Title: Quantifying Entanglement in Physical Systems Abstract: Periodic Boundary Conditions (PBC) are often used for the simulation of complex physical systems of open and closed curve models of biopolymers, polymer melts, fluid flows, textiles etc. In this talk we will see methods by which one can measure entanglement in collections of open or closed curves in 3space and in systems employing Periodic Boundary Conditions. More precisely, using the Gauss linking number, we define the periodic linking number as a measure of entanglement for two oriented curves in a system employing PBC and study its properties. We will see how we can apply our entanglement measures to discuss the evolution of the dimensional character of the entanglement as a function of density in Olympic systems which model the behavior of DNA networks. We also apply our measures to investigate how the entanglement of polymeric chains relates to bulk viscoelastic responses in polymeric materials. We study in particular woven polymer configurations having similar polymer densities but very different topologies varying from untangled to strongly entangled conformations. Our approaches provide new mathematical tools for characterizing the origins of the rheological responses of polymeric materials. 
Tuesday
Feb 21 3:00 pm 
Matthew Hogancamp USC. 
Title: Torus knots and combinatorics Abstract: The HOMFLYPT polynomial is a knot invariant that captures many classical invariants (Alexander polynomial, Jones polynomial) as special cases. There is a close connection between the algebra underlying the HOMFLYPT polynomial and some familiar structures in combinatorics. One aspect of this relationship is that some special knots (torus knots) have very special HOMFLYPT polynomials (certain generalizations of Catalan numbers). In this talk I will define all the objects above and discuss a new tool for working with these polynomials. Using this tool, the relation to Catalan numbers appears very naturally (though it still looks like magic!). If we have enough time I will discuss a new result, which uses the same trick to compute the categorified HOMFLYPT polynomial of some torus knots.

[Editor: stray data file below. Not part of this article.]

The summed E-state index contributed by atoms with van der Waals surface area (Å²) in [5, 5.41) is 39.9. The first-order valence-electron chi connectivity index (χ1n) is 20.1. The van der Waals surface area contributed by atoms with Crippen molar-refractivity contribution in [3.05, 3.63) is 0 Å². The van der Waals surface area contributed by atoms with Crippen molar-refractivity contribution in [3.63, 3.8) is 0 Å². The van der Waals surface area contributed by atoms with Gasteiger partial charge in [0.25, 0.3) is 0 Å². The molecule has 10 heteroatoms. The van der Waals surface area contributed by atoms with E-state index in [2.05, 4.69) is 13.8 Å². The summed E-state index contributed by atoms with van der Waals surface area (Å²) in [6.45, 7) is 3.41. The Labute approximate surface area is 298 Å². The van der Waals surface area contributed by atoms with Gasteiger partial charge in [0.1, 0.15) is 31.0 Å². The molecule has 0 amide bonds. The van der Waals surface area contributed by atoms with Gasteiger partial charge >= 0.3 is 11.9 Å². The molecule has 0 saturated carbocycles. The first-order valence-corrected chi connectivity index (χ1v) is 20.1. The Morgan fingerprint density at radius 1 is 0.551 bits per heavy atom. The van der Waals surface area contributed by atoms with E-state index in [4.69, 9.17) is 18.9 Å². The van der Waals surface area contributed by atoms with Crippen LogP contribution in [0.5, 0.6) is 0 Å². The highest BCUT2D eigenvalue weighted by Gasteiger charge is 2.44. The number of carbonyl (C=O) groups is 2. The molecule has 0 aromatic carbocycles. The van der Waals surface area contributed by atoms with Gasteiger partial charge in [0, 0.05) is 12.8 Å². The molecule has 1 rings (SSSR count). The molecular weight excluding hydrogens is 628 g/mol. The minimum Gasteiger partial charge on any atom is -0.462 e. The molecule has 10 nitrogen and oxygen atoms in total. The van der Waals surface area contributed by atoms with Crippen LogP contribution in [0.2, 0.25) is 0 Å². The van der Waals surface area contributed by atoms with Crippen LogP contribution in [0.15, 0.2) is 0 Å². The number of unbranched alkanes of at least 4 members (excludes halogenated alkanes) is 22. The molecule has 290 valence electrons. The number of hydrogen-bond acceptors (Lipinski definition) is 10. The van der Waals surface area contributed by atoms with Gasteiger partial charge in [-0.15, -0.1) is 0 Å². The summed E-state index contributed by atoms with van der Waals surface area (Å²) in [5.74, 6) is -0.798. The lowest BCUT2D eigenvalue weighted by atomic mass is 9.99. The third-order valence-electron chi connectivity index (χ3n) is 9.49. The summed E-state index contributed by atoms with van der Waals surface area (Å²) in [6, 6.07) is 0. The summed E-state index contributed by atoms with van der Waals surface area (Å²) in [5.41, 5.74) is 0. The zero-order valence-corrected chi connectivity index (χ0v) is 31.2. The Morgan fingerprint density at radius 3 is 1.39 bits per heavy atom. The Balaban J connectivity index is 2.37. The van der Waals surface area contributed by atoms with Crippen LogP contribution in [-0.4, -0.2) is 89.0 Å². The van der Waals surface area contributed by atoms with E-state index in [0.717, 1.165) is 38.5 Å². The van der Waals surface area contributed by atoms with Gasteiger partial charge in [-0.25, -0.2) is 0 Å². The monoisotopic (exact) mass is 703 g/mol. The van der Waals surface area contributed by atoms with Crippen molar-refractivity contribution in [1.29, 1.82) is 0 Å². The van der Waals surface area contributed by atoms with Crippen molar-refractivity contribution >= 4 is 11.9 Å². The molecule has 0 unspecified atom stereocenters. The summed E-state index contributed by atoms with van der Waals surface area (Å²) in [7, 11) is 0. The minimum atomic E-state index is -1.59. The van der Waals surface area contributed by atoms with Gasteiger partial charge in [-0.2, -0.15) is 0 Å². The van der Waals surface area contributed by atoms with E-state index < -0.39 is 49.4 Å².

Tuesday
Feb 28 3:00 pm 


Tuesday
Mar 7 3:00 pm 


Tuesday
Mar 14 
No Meeting  Spring Break 
Tuesday
Mar 21 3:00 pm 


Tuesday
Mar 28 3:00 pm 
Dave Bachman Pitzer College 
Title: Heegaard Genus is NPHard Abstract: In joint work with Ryan DerbyTalbot and Eric Sedgwick, we show that the problem of determining the Heegaard genus of a 3manifold is NP hard. 
Tuesday
Apr 4 3:00 pm 
Matt Rathbun CSU Fullerton 

Tuesday
Apr 11 3:00 pm 
Radmila Sazdanovic North Carolina State Univ. 

Tuesday
Apr 18 3:00 pm 
Neslihan Gugumcu National Technical Univ. of Athens 
Title: The mathematical world of shoelaces: Knotoids and some invariants of them Abstract: The theory of knotoids that was introduced by V.Tureav in 2012 extends the theory of classical knots. A knotoid is defined like a 11 tangle, as an image of the unit interval in a surface with finitely many transversal double points endowed with under/overdata and two distinct endpoints but for knotoids we allow the endpoints to be i n different regions of the diagram. In this talk, we first go through the basic notions of knotoids in the 2sphere and the plane and remember some notions of the classical and virtual knot theory. We explain how knotoids are related to classical and also to virtual knots. We then introduce some invariants of knotoids including the odd writhe, the affine index polynomial and the arrow polynomial. We show both the odd writhe, the affine index polynomial and the arrow polynomial are used to determine the type of a knotoid. If time permits, we give a geometric interpretation of knotoids and in this direction, discuss on possible applications of knotoids to biology, chemistry and physics. This is a joint work with Prof. Louis Kauffman. 
Tuesday
Apr 25 3:00 pm 
Jacob Rooney UCLA 

Tuesday
May 2 3:00 pm 
Ramin Naimi Occidental College 
Title: Linear embeddings of graphs and oriented matroids